The notion that utilities don’t do a good job of consumer engagement is only half true. The fact is, many customers don’t want to be engaged. They just want cheap, reliable electricity, no...
Utilities work toward a more mature relationship with customers.
a combination of rational and emotional messaging,” Wolf says.
But there’s a catch. Putting customers in control might be a powerful idea, but the word itself carries psychological baggage, triggering images of Big Brother, and implying that utilities want to take control, even if their messages state exactly the opposite.
“We’ve tested words for impact,” says SCE’s Devore. “We thought ‘control’ was a distinct word customers would like. But in our polling and focus groups it had a double meaning. So instead, we talk about decisions. We talk about options.”
Likewise, SDG&E favors such words as “choice” and “convenience” in its systematic approach to communicating about its smart meter rollout ( See “90 Days to Pave the Way” ).
Euphemisms, of course, are nothing new to marketing professionals, who practice the art and science of persuasion. If the science involves coming up with the right message, then the art is finding the words that get it across with the least friction. The good news for utilities is that other industries have already paved the way for overcoming customers’ reflexive skepticism and aversion to change.
“People are comfortable now with online financial transactions,” Devore says. “It will take a little while for them to get to that level of comfort with this new utility relationship.”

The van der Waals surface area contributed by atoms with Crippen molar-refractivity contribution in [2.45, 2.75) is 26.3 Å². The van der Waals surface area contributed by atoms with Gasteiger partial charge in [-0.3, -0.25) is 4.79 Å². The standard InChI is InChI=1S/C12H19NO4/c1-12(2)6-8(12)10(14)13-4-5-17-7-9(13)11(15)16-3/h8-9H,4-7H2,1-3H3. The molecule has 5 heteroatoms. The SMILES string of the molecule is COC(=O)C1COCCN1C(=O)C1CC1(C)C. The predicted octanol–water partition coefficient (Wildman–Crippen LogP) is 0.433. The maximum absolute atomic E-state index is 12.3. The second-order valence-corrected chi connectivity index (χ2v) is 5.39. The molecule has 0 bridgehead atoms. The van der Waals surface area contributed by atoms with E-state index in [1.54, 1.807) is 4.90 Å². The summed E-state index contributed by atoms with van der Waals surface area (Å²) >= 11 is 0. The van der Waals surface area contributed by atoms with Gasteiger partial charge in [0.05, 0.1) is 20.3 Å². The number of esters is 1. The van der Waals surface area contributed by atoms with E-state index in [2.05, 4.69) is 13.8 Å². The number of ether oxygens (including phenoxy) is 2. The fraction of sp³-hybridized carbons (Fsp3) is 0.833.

Making customers comfortable means addressing their questions and concerns in a forthright way—even if they might be technically ridiculous.
“If you dodge tough questions, it’ll be a nightmare,” Reguly says. “RF is getting a lot of press right now—the radio frequency effects of smart meters—and customers are opting out because of it. There’s no scientific basis behind these concerns. So we really need to get the facts out there, because this issue could derail the smart grid development process.”
Privacy and security concerns are similarly unfounded, but they occupy the minds of consumers more than rate cases ever will. So along with control and choice, companies have to stress that smart meters are tested, safe, secure and benign. And there’s no overstating the need for a constant delivery of these simple messages. Like political talking points, if people hear them over and over again, eventually they’ll come to accept them.
But in the end, if utilities want to engage consumers as true partners, they have to start the process by treating them as partners.
“We’ve had to develop a much more open, honest, and transparent relationship with our customers than we’ve had in the past,” Reguly says. “That’s where other utilities have failed. They’ve seen this as something they can do in stealth. I firmly disagree. You need to be out front with your customers.”
Eventually—and sooner than later—those customers will want an answer to a question any true partner would insist on asking: “Why?” On this question in particular, utilities struggle against the urge to unleash a technical torrent. Instead, they need to communicate a thoughtful but meaningful response.
“Why do things have to change? That’s what it boils down to for people who have concerns about smart meters,” says Wolf. “The answer might be